Get rid of old RPG OpCodes – MOVE

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October 23, 2023

Get rid of old RPG OpCodes – MOVE

By NickLitten

October 23, 2023


It’s time to move MOVE out of old RPG Programs

One of the biggest mistakes I’ve made while trying to modernise old RPG code, is simply importing the old code and trying to take the whole thing as one lump upgrade to modern RPG ILE.

Hindsight is 2020, and something I’ve learned from the many code modernization exercises I’ve taken is that it’s much easier to approach your modernization in a modular design. As the old saying goes What is the easiest way to eat an elephant? It’s one bite at a time!

One of the first things I do when modernising old RPG code is to look through the op codes to replace out anything that has a modern equivalent.

The old RPG MOVE and MOVE LEFT opcodes are prime candidates for this.

MOVE and MOVEL were replaced by the evaluate (EVAL) opcode over a decade ago!

The EVAL opcode gives us many built-in functions a long list of features that are growing every year. By using built in functions like %CHAR and %EDITC we can easily upgrade old RPG code snippets prior to attempting to upgrade the entire program.

Trust me — taking time for this small step will make your modernization effort 20 times easier!!

Why is move bad?

One of the main problems with MOVE and MOVEL is their ability to move numeric data into an alphanumeric storage area and vice versa (a common cause for decimal data error)

So let’s discuss an easy way of handling numeric data with eval and the built in function %char.
This built in function can be used to convert the data value from numeric or date order stamp data into character. Simply put, it will take some data and return it to the program as a pure alphanumeric string. For example, the date 250667 would be returned as ’250667’ or the 10 digit number 0000521.67 would be returned as quote ‘ 521.67’

%CHAR has several components:

%CHAR(expression{: format | ccsid})

%CHAR converts the value of the expression from character, graphic, UCS-2, numeric, date, time or timestamp data to type character.

%CHAR Examples with Date, Time, and Timestamp parameters

DCL-S date DATE INZ(D'1997/02/03');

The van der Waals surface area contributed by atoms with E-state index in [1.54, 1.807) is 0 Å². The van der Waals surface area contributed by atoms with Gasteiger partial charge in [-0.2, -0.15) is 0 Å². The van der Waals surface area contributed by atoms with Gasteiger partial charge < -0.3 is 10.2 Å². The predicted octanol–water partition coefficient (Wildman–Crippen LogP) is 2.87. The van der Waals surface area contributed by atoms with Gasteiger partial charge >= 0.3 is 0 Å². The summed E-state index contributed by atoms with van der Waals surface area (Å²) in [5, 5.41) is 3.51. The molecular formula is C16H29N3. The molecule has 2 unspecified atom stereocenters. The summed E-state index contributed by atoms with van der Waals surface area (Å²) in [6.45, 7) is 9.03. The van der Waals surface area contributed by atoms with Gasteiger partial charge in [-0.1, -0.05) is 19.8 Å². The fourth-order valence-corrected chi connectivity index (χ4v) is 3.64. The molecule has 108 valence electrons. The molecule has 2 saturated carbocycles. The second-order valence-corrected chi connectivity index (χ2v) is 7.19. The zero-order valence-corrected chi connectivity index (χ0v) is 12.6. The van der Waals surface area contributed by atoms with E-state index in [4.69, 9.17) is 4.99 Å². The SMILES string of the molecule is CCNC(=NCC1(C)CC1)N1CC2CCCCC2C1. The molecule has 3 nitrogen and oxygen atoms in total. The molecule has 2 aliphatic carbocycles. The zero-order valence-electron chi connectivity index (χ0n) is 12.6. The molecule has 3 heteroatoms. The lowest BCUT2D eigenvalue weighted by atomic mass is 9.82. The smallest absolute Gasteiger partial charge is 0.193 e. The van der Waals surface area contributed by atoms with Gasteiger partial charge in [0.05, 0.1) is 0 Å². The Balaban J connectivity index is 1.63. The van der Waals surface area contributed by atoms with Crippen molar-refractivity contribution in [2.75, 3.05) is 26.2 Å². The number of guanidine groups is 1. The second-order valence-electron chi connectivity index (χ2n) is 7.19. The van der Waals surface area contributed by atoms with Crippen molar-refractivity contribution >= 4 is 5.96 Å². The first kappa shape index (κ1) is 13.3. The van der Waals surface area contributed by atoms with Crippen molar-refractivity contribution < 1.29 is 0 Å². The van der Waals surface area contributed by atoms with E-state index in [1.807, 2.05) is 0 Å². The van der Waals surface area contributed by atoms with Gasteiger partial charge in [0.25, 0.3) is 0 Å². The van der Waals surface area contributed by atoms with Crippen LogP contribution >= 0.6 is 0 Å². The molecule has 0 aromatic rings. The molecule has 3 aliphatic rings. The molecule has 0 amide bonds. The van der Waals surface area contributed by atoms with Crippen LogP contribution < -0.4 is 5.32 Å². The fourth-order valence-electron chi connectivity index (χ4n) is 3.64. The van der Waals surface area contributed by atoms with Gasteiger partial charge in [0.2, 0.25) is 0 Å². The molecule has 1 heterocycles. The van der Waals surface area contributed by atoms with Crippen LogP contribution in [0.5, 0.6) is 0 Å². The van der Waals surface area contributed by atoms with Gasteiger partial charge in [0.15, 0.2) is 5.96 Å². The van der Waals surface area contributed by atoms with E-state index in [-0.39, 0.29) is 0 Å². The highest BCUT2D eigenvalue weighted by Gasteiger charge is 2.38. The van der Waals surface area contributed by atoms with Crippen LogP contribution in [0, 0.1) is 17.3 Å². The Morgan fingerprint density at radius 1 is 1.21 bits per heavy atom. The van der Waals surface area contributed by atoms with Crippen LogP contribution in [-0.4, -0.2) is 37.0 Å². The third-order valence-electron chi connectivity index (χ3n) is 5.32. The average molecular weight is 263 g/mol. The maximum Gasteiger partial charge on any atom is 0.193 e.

DCL-S time TIME INZ(T'12:23:34');
DCL-S timestamp6 TIMESTAMP INZ(Z'1997-02-03-');
DCL-S timestamp0 TIMESTAMP(0) INZ(Z'1997-02-03-12.45.59');
DCL-S timestamp1 TIMESTAMP(1) INZ(Z'1997-02-03-');
DCL-S result VARCHAR(100);

This example formats the time and date with the default formats. Assume that the default formats are both *USA.

result = 'It is ' + %CHAR(time) + ' on ' + %CHAR(date);
// result = 'It is 12:23 PM on 02/03/1997'

This example formats the time and date with the job formats. Assume that the job date format is *MDY- and the job time separator is a period.

result = 'It is ' + %CHAR(time : *jobrun) + ' on ' + %CHAR(date : *jobrun);
// result = 'It is 12.23.34 on 97-02-03'

This example formats the time and date with specific formats.

result = 'It is ' + %CHAR(time : *hms:) + ' on ' + %CHAR(date : *iso);
// result = 'It is 12:23:34 on 1997-02-03'

This example formats the timestamps with separators:

result = %CHAR(timestamp0);
// result = '1997-02-03-12.45.59'
result = %CHAR(timestamp1);
// result = '1997-02-03-'
result = %CHAR(timestamp6);
// result = '1997-02-03-'

This example formats the timestamps with no separators by specifying the ‘&’ separator:

result = %CHAR(timestamp0 : *iso&);
// result = '19970203124559'
result = %CHAR(timestamp1 : *iso&);
// result = '199702031245591'
result = %CHAR(timestamp6 : *iso&);
// result = '19970203124559123456'

You can use %SUBST with the %CHAR result if you only want part of the result:

result = 'The time is now ' + %SUBST (%CHAR(time):1:5) + '.';
// result = 'The time is now 12:23.'
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